Crafting Lives: African American Artisans in New Bern, North Carolina, 1770-1900

By Catherine W. Bishir | Go to book overview

FIVE
We Can and Will Do More
Artisans and Citizens, 1867–1900

We stand here as men and women, at liberty to go where
we please—free to stay with our loved ones, free to work for our
children and provide homes which are ours, free to worship God
when, where and how we please, free to educate ourselves and our
children and elevate our condition thereby higher and higher….And
now that we
are free, we will show to the world what we can make
ourselves. The day has gone by when it was said of us we had no brain
to learn. Ye who a short time ago were in the darkness and ignorance
of slavery press on for knowledge—for knowledge is power….Our
white friends have been astonished at our progress in these few short
years of our freedom, but we can and will do more….Be not more
anxious for houses and lands than for learning, but strive to improve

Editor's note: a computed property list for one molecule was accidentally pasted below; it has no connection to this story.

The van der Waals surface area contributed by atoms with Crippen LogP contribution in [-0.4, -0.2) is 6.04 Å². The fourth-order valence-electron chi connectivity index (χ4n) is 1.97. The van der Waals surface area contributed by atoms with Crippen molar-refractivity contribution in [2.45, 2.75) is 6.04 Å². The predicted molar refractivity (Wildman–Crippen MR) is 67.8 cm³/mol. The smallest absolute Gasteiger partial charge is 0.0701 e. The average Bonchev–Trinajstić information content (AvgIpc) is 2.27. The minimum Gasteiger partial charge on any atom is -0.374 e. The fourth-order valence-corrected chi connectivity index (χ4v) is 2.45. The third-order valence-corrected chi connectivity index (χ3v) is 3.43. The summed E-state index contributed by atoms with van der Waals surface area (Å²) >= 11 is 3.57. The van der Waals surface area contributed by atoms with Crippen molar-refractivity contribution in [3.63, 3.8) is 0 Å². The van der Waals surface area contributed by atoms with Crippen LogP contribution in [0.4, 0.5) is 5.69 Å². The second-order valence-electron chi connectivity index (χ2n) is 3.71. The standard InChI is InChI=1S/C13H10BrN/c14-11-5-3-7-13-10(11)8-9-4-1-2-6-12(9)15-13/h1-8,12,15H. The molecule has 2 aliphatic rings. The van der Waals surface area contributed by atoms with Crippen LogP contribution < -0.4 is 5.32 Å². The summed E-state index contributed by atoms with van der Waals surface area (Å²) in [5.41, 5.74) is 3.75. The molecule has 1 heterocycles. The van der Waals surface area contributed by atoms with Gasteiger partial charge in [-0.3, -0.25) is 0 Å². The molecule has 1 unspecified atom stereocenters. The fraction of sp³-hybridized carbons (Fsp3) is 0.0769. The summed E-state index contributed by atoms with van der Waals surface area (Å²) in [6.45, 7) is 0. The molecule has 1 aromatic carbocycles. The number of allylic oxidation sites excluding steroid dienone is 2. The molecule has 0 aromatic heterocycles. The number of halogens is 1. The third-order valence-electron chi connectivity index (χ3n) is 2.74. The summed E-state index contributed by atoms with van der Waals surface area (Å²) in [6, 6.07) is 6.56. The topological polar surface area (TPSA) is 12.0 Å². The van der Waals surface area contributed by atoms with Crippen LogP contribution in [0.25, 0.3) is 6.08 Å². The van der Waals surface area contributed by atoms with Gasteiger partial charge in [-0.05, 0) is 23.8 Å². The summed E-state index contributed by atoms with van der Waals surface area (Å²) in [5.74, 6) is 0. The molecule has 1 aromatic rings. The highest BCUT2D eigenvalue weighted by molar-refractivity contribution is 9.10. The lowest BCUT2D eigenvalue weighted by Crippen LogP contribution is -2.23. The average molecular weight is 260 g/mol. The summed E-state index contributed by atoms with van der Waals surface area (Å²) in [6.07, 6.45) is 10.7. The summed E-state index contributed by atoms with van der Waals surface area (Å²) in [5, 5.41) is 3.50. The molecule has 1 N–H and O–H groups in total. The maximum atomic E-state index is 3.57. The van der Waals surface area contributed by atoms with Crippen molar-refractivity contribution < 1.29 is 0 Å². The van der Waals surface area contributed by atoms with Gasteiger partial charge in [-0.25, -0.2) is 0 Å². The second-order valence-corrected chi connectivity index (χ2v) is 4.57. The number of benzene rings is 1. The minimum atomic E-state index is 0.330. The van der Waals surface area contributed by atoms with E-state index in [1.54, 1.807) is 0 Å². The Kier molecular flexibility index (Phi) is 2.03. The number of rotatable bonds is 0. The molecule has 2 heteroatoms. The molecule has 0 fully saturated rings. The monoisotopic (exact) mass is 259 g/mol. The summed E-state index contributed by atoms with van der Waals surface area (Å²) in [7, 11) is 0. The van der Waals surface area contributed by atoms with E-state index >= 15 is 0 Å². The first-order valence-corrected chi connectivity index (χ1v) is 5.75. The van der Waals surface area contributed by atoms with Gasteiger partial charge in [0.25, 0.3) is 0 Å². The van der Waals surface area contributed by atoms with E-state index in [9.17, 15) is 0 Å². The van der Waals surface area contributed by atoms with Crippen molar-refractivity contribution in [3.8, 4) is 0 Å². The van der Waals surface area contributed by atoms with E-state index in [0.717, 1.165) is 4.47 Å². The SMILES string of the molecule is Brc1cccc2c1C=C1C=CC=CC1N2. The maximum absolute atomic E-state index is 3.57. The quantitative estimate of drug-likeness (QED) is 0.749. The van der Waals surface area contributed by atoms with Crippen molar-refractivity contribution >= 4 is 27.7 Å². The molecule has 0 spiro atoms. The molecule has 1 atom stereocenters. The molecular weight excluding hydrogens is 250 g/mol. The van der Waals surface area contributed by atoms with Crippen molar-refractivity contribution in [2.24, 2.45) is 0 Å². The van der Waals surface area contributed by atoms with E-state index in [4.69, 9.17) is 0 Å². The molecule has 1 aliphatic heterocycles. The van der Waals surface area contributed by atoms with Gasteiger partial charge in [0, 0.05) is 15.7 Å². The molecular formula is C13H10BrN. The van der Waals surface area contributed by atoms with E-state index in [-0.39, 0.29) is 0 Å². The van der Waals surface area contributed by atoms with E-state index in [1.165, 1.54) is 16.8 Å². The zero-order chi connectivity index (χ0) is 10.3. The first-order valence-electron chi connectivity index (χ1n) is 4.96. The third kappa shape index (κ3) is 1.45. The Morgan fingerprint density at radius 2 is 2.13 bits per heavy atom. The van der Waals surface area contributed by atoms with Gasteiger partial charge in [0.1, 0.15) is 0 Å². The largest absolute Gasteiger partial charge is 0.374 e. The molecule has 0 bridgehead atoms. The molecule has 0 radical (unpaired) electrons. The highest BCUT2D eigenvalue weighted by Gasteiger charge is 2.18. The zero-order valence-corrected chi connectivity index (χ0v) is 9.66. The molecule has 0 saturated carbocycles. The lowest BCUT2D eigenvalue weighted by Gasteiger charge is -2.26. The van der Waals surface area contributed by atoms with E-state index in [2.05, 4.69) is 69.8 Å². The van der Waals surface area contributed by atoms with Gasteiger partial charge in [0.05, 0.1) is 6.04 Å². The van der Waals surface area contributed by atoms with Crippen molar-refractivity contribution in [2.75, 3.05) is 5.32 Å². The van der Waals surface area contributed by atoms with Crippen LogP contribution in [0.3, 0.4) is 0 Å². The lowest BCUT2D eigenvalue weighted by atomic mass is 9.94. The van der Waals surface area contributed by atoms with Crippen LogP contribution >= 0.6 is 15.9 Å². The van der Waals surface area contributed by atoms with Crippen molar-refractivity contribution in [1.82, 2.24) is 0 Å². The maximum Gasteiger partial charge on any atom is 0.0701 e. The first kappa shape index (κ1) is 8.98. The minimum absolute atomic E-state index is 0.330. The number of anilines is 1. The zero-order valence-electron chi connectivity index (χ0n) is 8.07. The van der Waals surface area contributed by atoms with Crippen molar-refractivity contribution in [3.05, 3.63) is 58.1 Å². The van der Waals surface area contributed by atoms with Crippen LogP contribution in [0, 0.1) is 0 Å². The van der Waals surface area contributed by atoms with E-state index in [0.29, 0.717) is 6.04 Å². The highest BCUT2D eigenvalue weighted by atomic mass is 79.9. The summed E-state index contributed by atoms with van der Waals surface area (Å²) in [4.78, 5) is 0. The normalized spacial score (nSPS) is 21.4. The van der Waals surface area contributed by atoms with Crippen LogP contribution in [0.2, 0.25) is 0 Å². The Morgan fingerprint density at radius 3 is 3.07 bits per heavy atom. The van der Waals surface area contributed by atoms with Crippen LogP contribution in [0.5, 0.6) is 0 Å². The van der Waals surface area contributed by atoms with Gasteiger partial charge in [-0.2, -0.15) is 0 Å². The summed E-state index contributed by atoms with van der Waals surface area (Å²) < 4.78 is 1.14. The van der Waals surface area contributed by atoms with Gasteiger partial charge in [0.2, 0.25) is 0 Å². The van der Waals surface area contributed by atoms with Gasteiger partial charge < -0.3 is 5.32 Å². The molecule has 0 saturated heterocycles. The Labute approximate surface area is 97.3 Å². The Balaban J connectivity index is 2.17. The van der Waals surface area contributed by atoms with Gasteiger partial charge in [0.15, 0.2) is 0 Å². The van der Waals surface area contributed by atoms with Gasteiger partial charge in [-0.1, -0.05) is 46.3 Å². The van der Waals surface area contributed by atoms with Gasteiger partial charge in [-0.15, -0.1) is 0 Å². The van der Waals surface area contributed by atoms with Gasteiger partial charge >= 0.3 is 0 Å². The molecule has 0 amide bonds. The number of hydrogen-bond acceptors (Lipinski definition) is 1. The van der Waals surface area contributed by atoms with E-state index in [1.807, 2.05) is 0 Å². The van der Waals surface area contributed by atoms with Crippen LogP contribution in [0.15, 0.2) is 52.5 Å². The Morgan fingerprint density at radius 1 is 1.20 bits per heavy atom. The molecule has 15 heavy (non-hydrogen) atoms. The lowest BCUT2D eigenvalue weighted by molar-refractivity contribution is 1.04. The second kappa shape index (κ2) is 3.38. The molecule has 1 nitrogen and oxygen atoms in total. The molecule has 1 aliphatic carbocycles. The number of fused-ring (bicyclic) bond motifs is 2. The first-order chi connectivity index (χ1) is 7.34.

in all respects….By the sweat of our brow we earn our bread and lay
up little by little…to buy homes—
our homes, my brethren, gained
by
our earnings, applied to our use and not to our masters….

“Liberty has triumphed and we will ever follow her car.
Our love for our native land, these United States of America,
shall never be excelled by any other class of people. This whole
land is our home as much as of the white race, and we will
live and act and
vote for her prosperity.”

—Virgil A. Crawford, January 1, 1873,
New Bern Daily Times, January 3, 1873

-193-

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